To extract emotional features from the eye movement information, we first applied a short-term Fourier transform to obtain the power spectral density, as well as the differential entropy of the pupil diameter data in terms of four frequency bands (0.6–1.0, 0.4–0.6, 0.2–0.4, and 0.01–0.2 Hz) (Soleymani et al., 2012). We also computed some conventional time-domain features, such as the standard deviation and mean of duration for three basic eye movement activities (i.e., saccade, blink, and fixation). In order to obtain more potential emotional information, the detailed event statistics were considered as features. In this way, we acquired a total of 20 dimensions of features from eye movement data. The details of the features extracted from EEG and eye movements are listed in Table 1.


Table 1. Descriptions of extracted time-frequency domain emotional features.

4.2.2. Spatial Domain Features

We performed independent component analysis (ICA) on a single trial xn (n=1,…,N), where N is the number of EEG trials. The information maximization (Infomax) criterion and natural gradient algorithm were applied to optimize the unmixing matrix W (Wu et al., 2018). To acquire the maximum projected position of ICs, we calculated the absolute value of the mixing matrix An (An=Wn-1) and saved the index of maximum values into a matrix D1 × 30 according to each column vector |ahn|(h=1,2,…,30) of |An|. In particular, if the matrix D1 × 30 included the index of the whole channel simultaneously, we inferred that the spatial filter was valid. For a valid filter Wn with conformed validity judgment, we chose the corresponding columns in the filter according to the values of D1 × 30. In this way, the ICA filter bank {W1n,...,W30n} was established. We employed a mean filter (the mean value of all valid filters) to linearly project each trial and extract ICs (u1n,...,u30n) for different emotional states. Letting S^=[u1n,...,u30n], we performed singular value decomposition on S^, with ES regarded as the spatial features.

{S^=UΣVTES=[λ1v1,...,λ30v30]    (4)

where U, V are orthogonal matrices, Σ is a diagonal matrix, λ is the diagonal element of Σ, and v is a column vector of V.

Furthermore, in order to reduce differences among different participants, all feature parameters were normalized within the range of [0, 1]. That is, we first computed the absolute values of all feature vectors from each participant, then subtracted the minimum and maximum and calculated the difference values; finally, each feature vector was divided by this difference value to give the normalized results.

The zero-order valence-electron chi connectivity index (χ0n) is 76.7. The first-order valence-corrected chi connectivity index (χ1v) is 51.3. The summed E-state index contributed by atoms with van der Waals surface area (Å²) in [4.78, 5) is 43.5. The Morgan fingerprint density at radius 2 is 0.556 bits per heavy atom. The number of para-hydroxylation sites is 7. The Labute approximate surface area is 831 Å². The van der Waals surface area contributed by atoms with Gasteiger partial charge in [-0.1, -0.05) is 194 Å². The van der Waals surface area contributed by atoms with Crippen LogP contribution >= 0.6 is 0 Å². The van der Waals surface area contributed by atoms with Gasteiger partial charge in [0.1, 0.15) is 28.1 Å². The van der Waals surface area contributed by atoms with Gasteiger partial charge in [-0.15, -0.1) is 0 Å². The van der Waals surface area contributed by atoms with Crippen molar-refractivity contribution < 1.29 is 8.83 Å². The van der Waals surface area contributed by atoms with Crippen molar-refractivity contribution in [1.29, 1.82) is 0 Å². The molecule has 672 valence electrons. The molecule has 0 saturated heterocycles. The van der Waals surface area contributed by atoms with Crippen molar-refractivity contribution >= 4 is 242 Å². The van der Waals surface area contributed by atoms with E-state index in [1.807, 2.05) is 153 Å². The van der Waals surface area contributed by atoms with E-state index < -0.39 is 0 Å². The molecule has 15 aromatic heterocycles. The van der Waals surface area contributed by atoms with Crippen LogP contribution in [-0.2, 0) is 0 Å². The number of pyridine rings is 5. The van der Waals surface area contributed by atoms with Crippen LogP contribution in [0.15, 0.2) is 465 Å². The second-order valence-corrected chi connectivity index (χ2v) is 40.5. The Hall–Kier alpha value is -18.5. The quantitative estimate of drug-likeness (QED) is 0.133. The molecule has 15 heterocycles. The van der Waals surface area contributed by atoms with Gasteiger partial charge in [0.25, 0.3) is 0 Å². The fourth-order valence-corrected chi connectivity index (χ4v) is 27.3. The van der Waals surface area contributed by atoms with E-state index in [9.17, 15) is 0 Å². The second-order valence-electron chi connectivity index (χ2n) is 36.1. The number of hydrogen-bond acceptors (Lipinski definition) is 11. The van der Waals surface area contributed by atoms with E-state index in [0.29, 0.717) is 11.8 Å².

4.3. Multi-Modal Fusion and Classification Strategy

In the proposed method, we performed a two-classification scheme to perceive emotion intensity based on a support vector machine (SVM). One classification was based on arousal recognition for five levels: calmness (level 1) to excitement (level 5). The other classification was based on valence recognition, ranging from unpleasantness (level 1) to pleasantness (level 5). In the training phase, all of the training data were used to classify the stimuli on the arousal and valence dimensions for levels 1–5. In the recognition phase, when the new observation sample was input, the trained SVM methods were used to classify emotional intensity based on the arousal and valence dimensions synchronously. In order to combine the EEG and eye movement information, we applied two classifiers, for EEG and eye movement signals, respectively. A decision-level fusion [DLF; i.e., fuzzy fusion strategy (Murofushi and Sugeno, 1989)] was used to integrate them in order to achieve high recognition accuracy. The detailed procedure was as follows.

Definition 1. A fuzzy measure μ defined on a finite index set X = {x1, x2, …, xn} is a set function μ:G(X) → [0,1](G(X) is the power set of X) satisfying:

{μ()=0,μ(X)=1,ABμ(A)μ(B)    (5)

In the present work, we use the discrete Choquet integral proposed by Murofushi (Murofushi and Sugeno, 1989).

Definition 2. Assume that μ is a fuzzy element on the index set X. The discrete Choquet integral using the function f : X → ℝ+ regarding the variable μ can be defined as follows:

ζμ(f(x1),f(x2),,f(xn)):=i=1n[f(x(i))-f(x(i-1))]μ(A(i))    (6)

Here, ·(i) indicates the index after permutation, which should satisfy the following relationship:

0f(x(1))f(x(2))···f(x(n))1    (7)


f(x(0))=0andA(i):={x(i),x(i+1),,x(n)}    (8)

Suppose that C1, C2, …, Cm, belong to m classes and XT=[x1xn] are composed of n-dimensional vectors. A confidence factor will be obtained by the function Φij(X) for each classifier. In order to combine all confidence factors, we further define a global confidence factor as follows:

Φμj(Cj;X):=ζμj(Φ1j,Φ2j,,Φnj)    (9)

where Cj” and uj(j ∈ {1, 2, …, m}) indicate the class and its importance, respectively. Finally, the class of the unknown sample X° can be obtained by its correspondence to the highest confidence factor.